Thermodynamics of unfolding mechanisms of pseudoknotted RNA from a coarse‑grained loop‑entropy model and absorbance/fluorescence measurements

Jie Liang

Speaker: Professor Jie Liang
Center for Bioinformatics and Quantitative Biology
Dept. of Biomedical Engineering
University of Illinois at Chicago

Originally Presented on: 23 June 2022

Recording: View a recording of the webinar here.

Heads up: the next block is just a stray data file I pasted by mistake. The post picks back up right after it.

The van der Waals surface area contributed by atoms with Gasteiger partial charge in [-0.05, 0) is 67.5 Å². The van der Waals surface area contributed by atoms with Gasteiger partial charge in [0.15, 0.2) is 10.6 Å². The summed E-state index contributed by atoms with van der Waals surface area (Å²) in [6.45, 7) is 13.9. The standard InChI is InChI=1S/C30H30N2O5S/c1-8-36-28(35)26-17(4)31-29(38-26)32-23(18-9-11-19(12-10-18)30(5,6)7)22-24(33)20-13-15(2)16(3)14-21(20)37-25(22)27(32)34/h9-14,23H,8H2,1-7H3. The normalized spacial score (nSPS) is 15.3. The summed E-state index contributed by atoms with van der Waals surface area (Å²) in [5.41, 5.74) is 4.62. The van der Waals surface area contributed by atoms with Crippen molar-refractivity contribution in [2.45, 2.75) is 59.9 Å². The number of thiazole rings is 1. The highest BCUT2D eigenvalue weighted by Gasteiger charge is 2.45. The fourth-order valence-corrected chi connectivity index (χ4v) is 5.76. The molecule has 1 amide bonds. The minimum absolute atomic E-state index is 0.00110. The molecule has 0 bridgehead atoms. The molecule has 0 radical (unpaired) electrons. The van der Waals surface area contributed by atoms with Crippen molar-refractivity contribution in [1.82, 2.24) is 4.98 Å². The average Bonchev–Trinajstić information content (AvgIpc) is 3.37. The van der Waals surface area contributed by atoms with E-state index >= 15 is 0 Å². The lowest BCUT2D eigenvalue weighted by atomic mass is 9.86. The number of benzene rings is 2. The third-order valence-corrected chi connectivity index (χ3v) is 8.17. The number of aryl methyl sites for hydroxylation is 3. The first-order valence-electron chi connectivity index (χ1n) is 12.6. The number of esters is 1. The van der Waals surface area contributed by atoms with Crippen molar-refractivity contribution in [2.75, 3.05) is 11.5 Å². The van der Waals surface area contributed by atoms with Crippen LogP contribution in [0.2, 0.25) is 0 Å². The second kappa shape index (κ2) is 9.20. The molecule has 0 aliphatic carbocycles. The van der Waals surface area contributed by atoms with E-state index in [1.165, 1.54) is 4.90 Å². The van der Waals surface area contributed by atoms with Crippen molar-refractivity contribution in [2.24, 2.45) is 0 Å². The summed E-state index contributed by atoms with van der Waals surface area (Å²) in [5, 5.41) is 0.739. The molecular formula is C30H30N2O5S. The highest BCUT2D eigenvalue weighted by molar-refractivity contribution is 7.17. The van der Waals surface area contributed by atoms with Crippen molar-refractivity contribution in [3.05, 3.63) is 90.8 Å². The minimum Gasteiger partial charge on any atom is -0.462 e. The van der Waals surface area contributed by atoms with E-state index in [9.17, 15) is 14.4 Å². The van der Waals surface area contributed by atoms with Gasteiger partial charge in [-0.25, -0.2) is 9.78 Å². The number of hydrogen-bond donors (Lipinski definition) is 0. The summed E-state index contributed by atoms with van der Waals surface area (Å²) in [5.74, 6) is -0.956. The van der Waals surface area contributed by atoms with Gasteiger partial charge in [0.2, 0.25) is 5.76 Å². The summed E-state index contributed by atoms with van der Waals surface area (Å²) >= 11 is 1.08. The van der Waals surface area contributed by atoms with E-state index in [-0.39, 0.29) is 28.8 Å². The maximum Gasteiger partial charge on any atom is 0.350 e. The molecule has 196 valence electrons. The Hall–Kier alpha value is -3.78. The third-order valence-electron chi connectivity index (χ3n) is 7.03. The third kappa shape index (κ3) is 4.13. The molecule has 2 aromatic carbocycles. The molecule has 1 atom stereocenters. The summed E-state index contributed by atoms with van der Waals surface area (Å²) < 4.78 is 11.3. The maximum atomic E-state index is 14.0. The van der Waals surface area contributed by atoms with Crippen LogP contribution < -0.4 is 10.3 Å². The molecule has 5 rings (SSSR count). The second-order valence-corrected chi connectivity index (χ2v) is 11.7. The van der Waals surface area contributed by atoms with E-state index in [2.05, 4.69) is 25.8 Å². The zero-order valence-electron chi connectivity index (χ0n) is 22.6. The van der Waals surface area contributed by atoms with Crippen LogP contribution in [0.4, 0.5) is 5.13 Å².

Pseudoknotted RNA molecules play important biological roles that depend on their folded structure. To understand the underlying principles that determine their thermodynamics and folding/unfolding mechanisms, we carried out a study on a variant of the mouse mammary tumor virus pseudoknotted RNA (VPK), a widely studied model system for RNA pseudoknots. Our method is based on a coarse-grained discrete-state model and the algorithm of PK3D (pseudoknot structure predictor in three-dimensional space), with RNA loops explicitly constructed and their conformational entropic effects incorporated. Our loop entropy calculations are validated by accurately capturing previously measured melting temperatures of RNA hairpins with varying loop lengths. For each of the hairpins that constitutes the VPK, we identified alternative conformations that are more stable than the hairpin structures at low temperatures and predicted their populations at different temperatures.  Our predictions were validated by thermodynamic experiments on these hairpins.  We further computed the heat capacity profiles of VPK, which are in excellent agreement with available experimental data. Notably, our model provides detailed information on the unfolding mechanisms of pseudoknotted RNA. Analysis of the distribution of base-pairing probability of VPK reveals a cooperative unfolding mechanism instead of a simple sequential unfolding of first one stem and then the other. Specifically, we find a simultaneous “loosening” of both stems as the temperature is raised, whereby both stems become partially melted and co-exist during the unfolding process.  (Joint work with Ke Tang, Jorjethe Roca, Rong Chen and Anjum Ansari)